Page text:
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Is There A Parallel To This BC Women’s Hockey Offseason?

Searching for answers

Farewell, Captain America
Farewell, Captain America
BC Athletics

How do you handicap a season like this for BC women’s hockey?

Boston College graduated its (by far) most successful class in program history over the offseason, and expectations are understandably a bit less lofty than when the Eagles entered the season with three US National Team players in the senior class.

BC will not run the table this year, but when a team so highly ranked loses so much talent, expectations can range from holding onto the top spot all the way to missing the NCAA tournament. Reality is almost certainly somewhere in between. The Eagles do have some historical precedent which may help clear the crystal ball in predicting the upcoming season.

Before Alex Carpenter made it to BC, forward Kelli Stack and goaltender Molly Schaus were tearing it up and setting records in the in the late ‘00s as the first Eagles to play women’s hockey in the Olympics. They were both part of a strong recruiting class, and with the Olympic year being a redshirt year, they actually “left” the Eagles twice – during the 2009-2010 season for the Olympics, and prior to the 2011-2012 season after graduation.

How did BC fare in those seasons?

Well those two years went… differently.

During the Olympic year, the Eagles really struggled to fill the holes vacated by the two all-time greats. It remains Coach Crowley’s only season under .500. But after graduation, BC actually improved it’s poll ranking (despite a few additional losses). What gives?

Perhaps the most important difference between the 2010 and 2012 seasons were those respective freshman classes. The 2009-2010 freshman class was big, but of the forwards, only Ashley Motherwell was a contributor – and even then, not really until her junior and senior year.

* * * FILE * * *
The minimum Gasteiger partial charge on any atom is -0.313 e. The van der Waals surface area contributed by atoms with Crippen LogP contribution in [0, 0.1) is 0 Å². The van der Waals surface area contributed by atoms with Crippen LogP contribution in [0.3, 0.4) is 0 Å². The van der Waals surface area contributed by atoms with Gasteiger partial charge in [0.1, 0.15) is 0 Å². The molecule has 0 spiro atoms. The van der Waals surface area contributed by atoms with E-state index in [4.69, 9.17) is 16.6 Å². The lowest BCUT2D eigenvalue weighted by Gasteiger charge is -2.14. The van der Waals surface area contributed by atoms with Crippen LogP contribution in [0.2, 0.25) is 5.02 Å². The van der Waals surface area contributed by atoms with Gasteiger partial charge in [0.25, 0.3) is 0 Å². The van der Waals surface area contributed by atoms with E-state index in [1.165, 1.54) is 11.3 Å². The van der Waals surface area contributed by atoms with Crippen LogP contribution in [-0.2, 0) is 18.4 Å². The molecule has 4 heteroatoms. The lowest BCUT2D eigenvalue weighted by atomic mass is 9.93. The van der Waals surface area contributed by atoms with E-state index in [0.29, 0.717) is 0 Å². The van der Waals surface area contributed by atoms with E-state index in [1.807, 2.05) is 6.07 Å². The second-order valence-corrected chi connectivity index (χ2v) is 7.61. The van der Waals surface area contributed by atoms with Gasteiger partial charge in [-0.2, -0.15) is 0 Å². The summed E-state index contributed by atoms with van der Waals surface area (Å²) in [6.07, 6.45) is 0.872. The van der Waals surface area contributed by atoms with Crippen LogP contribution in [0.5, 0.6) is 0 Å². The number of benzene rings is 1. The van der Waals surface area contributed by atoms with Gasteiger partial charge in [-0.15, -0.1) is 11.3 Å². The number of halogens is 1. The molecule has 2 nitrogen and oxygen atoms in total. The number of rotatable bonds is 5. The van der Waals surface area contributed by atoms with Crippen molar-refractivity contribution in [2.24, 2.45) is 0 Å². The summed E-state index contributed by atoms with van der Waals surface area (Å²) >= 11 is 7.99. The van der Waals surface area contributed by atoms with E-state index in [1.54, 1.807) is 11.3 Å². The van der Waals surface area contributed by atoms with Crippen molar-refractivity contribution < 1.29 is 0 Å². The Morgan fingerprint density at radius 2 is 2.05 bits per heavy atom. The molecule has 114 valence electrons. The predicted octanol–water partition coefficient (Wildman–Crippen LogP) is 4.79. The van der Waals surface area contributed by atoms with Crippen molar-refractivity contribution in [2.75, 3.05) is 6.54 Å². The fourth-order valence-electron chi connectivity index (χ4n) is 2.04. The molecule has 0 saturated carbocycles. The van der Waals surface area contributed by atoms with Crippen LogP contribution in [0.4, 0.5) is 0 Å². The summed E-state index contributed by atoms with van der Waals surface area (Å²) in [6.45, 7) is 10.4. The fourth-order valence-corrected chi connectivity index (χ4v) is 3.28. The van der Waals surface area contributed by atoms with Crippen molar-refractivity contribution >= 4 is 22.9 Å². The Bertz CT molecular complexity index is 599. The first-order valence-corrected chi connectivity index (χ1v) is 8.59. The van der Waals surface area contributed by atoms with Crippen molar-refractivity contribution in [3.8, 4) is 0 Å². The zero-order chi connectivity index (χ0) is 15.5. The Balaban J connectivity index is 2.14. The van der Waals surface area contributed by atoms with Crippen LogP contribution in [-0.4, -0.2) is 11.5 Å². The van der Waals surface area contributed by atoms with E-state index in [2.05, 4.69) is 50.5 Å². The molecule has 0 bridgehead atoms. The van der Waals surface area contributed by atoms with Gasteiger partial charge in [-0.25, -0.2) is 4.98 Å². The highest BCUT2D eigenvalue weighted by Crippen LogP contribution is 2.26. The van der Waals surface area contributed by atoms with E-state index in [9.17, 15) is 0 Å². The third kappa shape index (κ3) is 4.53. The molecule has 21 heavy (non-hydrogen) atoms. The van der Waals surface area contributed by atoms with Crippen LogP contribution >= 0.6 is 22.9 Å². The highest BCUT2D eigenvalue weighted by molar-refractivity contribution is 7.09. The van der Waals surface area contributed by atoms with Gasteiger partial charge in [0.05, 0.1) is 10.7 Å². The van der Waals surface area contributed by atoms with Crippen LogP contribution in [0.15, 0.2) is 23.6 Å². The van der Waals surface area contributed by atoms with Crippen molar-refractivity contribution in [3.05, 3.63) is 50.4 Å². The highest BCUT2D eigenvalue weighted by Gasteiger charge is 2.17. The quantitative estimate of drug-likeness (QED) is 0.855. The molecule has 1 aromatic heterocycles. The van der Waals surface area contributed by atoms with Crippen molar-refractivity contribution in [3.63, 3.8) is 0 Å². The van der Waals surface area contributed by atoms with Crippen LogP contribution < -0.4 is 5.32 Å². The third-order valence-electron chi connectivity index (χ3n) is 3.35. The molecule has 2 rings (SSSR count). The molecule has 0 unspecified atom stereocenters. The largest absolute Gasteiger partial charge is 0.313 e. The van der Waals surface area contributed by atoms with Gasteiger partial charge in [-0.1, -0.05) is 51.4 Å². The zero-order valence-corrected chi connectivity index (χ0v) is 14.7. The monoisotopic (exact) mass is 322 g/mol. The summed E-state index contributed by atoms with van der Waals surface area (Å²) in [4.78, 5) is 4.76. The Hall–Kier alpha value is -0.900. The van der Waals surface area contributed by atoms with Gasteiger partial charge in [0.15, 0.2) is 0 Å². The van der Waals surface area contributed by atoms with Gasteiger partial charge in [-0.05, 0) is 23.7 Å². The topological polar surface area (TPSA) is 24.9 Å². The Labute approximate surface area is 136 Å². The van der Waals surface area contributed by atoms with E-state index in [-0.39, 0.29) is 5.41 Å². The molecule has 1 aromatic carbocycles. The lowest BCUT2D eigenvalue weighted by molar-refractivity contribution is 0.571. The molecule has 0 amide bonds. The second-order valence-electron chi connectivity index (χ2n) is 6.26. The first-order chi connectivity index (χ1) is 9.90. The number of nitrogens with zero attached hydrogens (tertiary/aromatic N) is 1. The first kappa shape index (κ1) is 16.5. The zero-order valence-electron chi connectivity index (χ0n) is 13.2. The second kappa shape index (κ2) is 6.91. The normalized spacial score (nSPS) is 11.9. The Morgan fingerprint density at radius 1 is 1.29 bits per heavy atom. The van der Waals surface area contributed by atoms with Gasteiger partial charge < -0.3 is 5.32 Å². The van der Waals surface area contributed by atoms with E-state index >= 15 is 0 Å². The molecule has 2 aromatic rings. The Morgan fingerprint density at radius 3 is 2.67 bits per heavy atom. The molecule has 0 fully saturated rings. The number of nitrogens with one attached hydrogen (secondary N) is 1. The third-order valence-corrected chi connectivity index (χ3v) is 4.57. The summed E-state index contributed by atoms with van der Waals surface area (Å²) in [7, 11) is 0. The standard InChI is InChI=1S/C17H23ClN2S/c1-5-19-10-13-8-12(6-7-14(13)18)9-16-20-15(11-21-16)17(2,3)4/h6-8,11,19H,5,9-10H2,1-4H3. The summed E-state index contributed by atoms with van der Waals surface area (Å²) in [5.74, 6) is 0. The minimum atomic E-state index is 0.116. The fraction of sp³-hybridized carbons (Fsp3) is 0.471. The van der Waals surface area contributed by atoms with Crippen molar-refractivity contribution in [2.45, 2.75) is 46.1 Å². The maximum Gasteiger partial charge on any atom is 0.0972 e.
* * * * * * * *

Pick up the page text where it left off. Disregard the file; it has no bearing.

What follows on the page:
The 2011-2012 class was an all-star group, the crown jewel of which was none other than Alex Carpenter herself. In that respect, the Eagles were very lucky – Kelli Stack walked out the door, but Alex Carpenter walked in.

This year’s freshman class is very similar to that 2011-2012 class. Both had a strong defenseman (Emily Pfalzer vs. Caroline Ross), both had a pair of forwards expected to contribute (Kate Leary and Emily Field vs. Bridget McCarthy and Delaney Belinskas), and both had an elite, all-world level recruit (Alex Carpenter vs. Caitrin Lonergan). Lonergan was a four-time first team all-star in the New England prep school league, and New England Player of the Year last season – a pedigree most certainly on par with Carpenter’s coming into school.

Unlike the Stack/Schaus class, though, BC did lose a lot more this particular offseason. But, the Eagles are coming off a much more successful season than in 2011, and do retain one of the country’s best goaltenders, Katie Burt, who is entering her senior year.

So, despite the rough opening weekend in Duluth, BC shouldn’t worry about dropping all the way out of the national picture. That 2011-2012 season actually saw the Eagles move up slightly nationally. That won’t happen this year (it basically mathematically can’t), but the drop should be manageable. If the freshman class continues to be as advertised, BC should still battle for home ice in the NCAA tournament, and would be a friendly bracket away from making a title run.